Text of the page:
The Genius Sperm Bank - Documentary

He was a millionaire who dreamed of saving humanity using the sperm of geniuses. But what became of Robert Klark Graham's master plan?

In the late 1970s, in a underground bunker on his ranch near San Diego, American millionaire Robert Klark Graham set up the world's most controversial sperm bank known as the Repository for Germinal Choice.

Already famous as the inventor of the shatterproof spectacle lens, 70-year-old Graham was set to turn his hand to a much more infamous career.

He believed that "retrograde humans" were breeding unchecked. He wanted to reverse this trend by bringing thousands of geniuses into the world, fathered by the most brilliant minds. Single-handedly he dreamed of saving humanity using the sperm of clever men.


Graham wanted to recruit the choicest sperm he could find. He initially convinced three Nobel Laureates to donate, including the notorious racist William Shockley. But elderly sperm - albeit eminent - was not good for freezing, so he decided to cast the net wider.

While at a dinner party botany professor Jim Bidlack was asked by Graham if he would be willing to provide him with a specimen that very evening.

"We were getting close to the end of the evening, we had a conversation and somewhere during that conversation he said 'would you be willing to provide us with a specimen, do you think you are up to it?'," says Mr Bidlack.

He was and did.

The tycoon's controversial project was exposed to the world by LA Times journalist Edwin Chen. He stumbled across the story while interviewing a researcher at a zoo, contacted Graham and was invited over for an interview.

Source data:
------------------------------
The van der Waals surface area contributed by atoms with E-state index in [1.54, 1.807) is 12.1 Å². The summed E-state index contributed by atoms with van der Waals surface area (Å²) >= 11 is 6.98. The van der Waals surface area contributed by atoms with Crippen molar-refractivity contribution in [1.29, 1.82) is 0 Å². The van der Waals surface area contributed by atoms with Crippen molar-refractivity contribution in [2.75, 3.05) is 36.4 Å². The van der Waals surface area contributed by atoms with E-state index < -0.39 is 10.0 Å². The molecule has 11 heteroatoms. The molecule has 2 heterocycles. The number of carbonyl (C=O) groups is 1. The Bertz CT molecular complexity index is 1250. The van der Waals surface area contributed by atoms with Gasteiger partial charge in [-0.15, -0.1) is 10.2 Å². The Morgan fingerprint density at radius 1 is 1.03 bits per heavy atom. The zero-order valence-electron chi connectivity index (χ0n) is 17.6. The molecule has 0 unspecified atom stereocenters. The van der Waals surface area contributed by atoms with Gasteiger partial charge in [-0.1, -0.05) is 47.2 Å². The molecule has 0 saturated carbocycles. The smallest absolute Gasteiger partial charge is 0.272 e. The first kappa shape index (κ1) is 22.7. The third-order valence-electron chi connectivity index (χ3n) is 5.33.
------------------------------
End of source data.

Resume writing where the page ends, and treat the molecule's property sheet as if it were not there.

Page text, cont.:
"There were a lot of questions, many of them pointed at this notion of a master race and that this is something that shouldn't be done, but he was very boastful," says Chen.

Slammed in the press and accused of being a eugenicist and Nazi, Graham went on the defensive. He said while the principles of what he was doing might not be popular, they were sound. He insisted he was just trying to take advantage of the possibilities of genetics. The women came flocking.


Seventeen-year-old ballerina Courtney Ramm, agrees. Also a product of the sperm bank, she says she finds most things easy.

"In school I think I was pretty much in the top. I never found anything too challenging as a child. Everything pretty much came easy for me. But I think intelligence is not only based on your genes, I think it's also about the environment you're brought up in."

But most of the sperm bank children still remain anonymous, so no one can test to see whether Graham's experiment to breed intelligent kids using clever sperm really did work or not.

Horizon: The Genius Sperm Bank will be broadcast on Thursday 15 June at 2100 BST on BBC Two.
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